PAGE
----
Get help now

The Transitioning of Asian Americans to College

  • Pages 7
  • Words 1609
  • Views 56
  • dovnload

    Download

    Cite

  • Pages 7
  • Words 1609
  • Views 56
  • Academic anxiety?

    Get original paper in 3 hours and nail the task

    Get your paper price

    124 experts online

    Introduction

    The transition of Asian Americans to the western culture of the United States has been a topic in the recent years. The last several decades have transformed the demographic landscape of the notion, expanding both the size and diversity of racial minority populations. Asian Americans was one of the group that are the fastest growing. Asian Americans who had migrated to the United States, where they had adapted to the western culture. While adapted to western culture, they struggle to find their own identity. Asian Americans in higher education and their transition to college. While transitioning to college there are factors that impact to students’ experiences. Socioeconomic status plays in Asian American and Pacific Islander Students’ transition to college. Family backgrounds, professor, and peers’ directories of the adjustment and success of college. Low graduation rate is minority students’ incapability to find affiliation in the cultures and subcultures of their own campuses. The role of ethnic student organization in fostering minority students’ alteration to and membership in the cultures of a predominantly white institution. Asian American Students were observed sense of belonging in college and the environment. The social dimensions of the transition to college and residence hall environment and awareness of the campus racial climate had strong important relationships to students’ sense of belonging. Asian American students were seeming as model minority myth. The myth state that Asian American students always hardworking and success in college. However, this myth can hurt them more than true because it is not true.

    Asian Americans Identity

    Asian arrive in America with the hope of searching a better life and a brighter future for the family, unconscious that few are left unscarred currently of adaptation. There are some Asian American who accomplish the American dream, the price of relocation may not be entirely realized until too late. Immigrant family life in which the cost of migration if often most deeply felt and observe patterned differences in conflict according to salient dimensions of diversity within the Asian American population. In managing with the most instantaneous complications of language and culture adjustment, they must encounter challenges to recognized familial roles and patterns. Women start to leave home and work in the economic, their traditional gender roles and power relations are destabilized. Each person in the household have a role; parent- child roles and power relations are correspondingly affected. By adapted to western culture, immigrant families faced role and status changes. The children are English fluency more quickly than their parents. Children are often act as translators, culture experts, and be a representative of their family to the outside world. First- generations Asian American will follow and practice to Asia cultural values more strongly than those who are several generations removed from immigration.

    Individualism and collectivism may result in painful clashes between parents and their young- adult children over degree of self-sufficiency in making important life decisions. Social interactions stimulus to identity development. Asian cultures tend to be more collectivistic while Western culture tend to be more individualistic. Since Asian are more collectivistic, they are pressures attending to others and fitting in. The central feature of the self is based on the collective and pubic selves and the attributes, opinions, and personality characteristics are situation specific. Due to children adapt to the Western culture, even though they live in under the same roof as their parents but live in different worlds with little connection and mutual understanding.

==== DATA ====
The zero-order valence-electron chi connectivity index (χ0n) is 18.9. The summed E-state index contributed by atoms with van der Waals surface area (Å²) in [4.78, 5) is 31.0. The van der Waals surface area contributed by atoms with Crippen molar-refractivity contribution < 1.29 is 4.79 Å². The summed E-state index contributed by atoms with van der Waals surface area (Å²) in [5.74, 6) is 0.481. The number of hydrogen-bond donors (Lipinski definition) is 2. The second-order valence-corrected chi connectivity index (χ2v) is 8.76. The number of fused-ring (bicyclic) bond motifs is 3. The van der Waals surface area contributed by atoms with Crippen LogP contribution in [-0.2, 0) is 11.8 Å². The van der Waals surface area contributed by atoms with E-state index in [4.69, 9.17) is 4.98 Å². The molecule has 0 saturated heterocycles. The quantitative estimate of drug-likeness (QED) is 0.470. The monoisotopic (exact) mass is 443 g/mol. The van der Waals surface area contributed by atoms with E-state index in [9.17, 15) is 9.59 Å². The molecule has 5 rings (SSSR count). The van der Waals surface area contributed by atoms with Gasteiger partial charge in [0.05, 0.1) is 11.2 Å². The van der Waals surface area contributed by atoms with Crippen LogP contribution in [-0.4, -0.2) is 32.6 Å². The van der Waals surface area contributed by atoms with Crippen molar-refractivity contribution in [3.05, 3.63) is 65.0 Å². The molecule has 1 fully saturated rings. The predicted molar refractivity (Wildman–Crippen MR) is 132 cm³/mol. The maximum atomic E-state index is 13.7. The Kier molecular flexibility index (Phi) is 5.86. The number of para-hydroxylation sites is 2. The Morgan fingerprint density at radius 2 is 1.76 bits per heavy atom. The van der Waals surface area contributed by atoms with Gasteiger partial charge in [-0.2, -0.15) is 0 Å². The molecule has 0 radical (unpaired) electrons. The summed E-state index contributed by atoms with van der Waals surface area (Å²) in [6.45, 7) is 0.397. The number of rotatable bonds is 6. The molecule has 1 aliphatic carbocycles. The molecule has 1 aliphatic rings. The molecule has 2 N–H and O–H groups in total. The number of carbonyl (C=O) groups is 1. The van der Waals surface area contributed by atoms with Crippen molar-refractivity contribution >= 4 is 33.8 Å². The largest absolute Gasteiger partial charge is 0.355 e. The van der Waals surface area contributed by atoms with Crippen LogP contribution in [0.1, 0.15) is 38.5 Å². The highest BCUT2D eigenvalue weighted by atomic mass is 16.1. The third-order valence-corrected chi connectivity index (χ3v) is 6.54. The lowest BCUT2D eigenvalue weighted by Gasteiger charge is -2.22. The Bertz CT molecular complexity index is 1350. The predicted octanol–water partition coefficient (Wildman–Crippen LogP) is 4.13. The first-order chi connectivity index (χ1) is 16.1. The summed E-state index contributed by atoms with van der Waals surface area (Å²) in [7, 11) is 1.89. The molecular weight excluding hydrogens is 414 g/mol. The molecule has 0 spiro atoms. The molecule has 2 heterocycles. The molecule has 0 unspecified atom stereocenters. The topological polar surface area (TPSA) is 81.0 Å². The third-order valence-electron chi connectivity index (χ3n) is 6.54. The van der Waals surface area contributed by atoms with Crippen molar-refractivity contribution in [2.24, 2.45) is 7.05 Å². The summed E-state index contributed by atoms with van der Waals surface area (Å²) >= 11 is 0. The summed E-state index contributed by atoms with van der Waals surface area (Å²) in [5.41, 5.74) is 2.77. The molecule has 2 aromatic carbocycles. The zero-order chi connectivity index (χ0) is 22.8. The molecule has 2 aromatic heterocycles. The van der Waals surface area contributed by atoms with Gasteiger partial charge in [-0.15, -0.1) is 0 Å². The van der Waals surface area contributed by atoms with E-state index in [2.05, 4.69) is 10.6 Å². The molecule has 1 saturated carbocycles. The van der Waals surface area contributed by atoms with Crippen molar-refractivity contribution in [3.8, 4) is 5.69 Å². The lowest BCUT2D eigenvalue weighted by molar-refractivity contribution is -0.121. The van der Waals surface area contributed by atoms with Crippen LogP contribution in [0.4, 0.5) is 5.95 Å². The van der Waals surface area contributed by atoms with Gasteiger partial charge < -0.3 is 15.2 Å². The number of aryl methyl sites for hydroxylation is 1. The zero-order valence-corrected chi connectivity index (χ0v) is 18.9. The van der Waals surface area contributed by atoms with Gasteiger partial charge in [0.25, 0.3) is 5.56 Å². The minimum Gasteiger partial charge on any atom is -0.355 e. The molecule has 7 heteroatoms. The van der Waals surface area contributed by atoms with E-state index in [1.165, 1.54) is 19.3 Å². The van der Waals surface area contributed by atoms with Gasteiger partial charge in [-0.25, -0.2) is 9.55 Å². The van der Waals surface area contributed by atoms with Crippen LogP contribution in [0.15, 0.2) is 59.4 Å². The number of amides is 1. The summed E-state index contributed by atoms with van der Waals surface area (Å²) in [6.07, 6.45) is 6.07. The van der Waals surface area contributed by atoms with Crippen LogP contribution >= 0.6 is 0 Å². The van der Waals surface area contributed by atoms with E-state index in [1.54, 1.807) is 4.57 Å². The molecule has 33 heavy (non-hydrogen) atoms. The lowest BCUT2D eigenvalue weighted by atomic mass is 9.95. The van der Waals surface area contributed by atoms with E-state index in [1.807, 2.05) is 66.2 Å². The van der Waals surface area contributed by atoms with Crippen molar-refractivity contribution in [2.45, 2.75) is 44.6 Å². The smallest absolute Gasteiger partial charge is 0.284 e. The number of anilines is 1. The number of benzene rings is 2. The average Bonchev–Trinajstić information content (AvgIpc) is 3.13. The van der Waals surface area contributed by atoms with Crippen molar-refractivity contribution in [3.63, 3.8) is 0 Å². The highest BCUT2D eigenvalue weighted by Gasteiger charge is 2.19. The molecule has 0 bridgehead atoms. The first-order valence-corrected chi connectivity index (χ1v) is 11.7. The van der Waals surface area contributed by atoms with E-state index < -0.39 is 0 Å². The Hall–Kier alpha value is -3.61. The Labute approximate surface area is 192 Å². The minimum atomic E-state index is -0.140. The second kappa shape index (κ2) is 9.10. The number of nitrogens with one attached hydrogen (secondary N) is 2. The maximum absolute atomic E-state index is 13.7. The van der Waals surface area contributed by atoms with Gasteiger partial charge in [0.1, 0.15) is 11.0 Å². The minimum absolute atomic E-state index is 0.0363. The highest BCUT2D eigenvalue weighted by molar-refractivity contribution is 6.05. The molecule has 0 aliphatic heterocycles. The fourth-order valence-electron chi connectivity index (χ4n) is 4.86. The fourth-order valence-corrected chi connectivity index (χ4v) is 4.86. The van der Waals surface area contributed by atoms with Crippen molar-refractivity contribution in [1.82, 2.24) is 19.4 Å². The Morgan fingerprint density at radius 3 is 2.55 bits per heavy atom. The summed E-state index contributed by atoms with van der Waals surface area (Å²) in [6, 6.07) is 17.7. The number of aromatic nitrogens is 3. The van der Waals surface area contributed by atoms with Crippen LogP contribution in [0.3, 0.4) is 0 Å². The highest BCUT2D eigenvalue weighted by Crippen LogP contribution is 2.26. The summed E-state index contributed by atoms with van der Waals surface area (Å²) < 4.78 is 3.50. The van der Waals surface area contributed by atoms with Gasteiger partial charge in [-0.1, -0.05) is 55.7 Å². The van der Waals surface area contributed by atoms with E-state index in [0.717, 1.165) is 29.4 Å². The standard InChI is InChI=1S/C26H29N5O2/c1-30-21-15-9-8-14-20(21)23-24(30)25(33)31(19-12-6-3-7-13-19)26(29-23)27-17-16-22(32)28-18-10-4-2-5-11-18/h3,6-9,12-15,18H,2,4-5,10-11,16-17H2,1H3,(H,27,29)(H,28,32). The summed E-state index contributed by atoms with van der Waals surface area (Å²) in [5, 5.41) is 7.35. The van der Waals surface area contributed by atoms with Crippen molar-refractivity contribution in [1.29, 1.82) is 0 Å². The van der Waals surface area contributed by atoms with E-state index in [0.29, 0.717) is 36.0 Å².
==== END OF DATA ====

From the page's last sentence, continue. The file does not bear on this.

The Role of Shame

    Every culture has apparatuses for social control and encouragement. In Asian cultures, shame and its associated loss of face are often used to strengthen familial and cultural responsibilities, societal expectations, and proper behavior. Loss of face is not only disapproval by society, but the loss of its confidence in the integrity or ego’s character. As the confidence of society is vital to the functioning of the ego, the loss of lien has come to establish a real dread disturbing the nervous system of ego more strongly than physical fear. Shame and loss of face can ruin a family reputation. Asian imparts individuals to worry about how others will react so that they can maintain face. Face includes the positive image, interpretations or social attributes that one claims for oneself or perceives others to have one. If one does not fulfill expectations of the self, then one loses face.

    When one loses face, one feels tremendous shame, or guilt collectively shared by the family, as well as feeling of inferiority for not reaching ideals and goals as defined by the family. Children become hypersensitive to the judgment of others and use social situations as guides for their actions; they also become very cautious about taking the initiative. Shame is particularly painful to member of collectivistic culture, where the social consequences often involve exclusion. Shaming can involve in loss of support and confidence from one’ family, community, or social network.

    Racial Stereotype

    Racial stereotype of Asian Americans and their corresponding and misleading assumption mas other important challenges that many Asian American students face, such as substantial pressure from cultural conflict, welcoming racial climates, pressure to conform to racial stereotypes, racial discrimination. They were often stereotyped as monolithic model minorities who achieved universal and unparalleled academic and occupational success. Low- income Southeast Asian Americans are also stereotyped as deviants.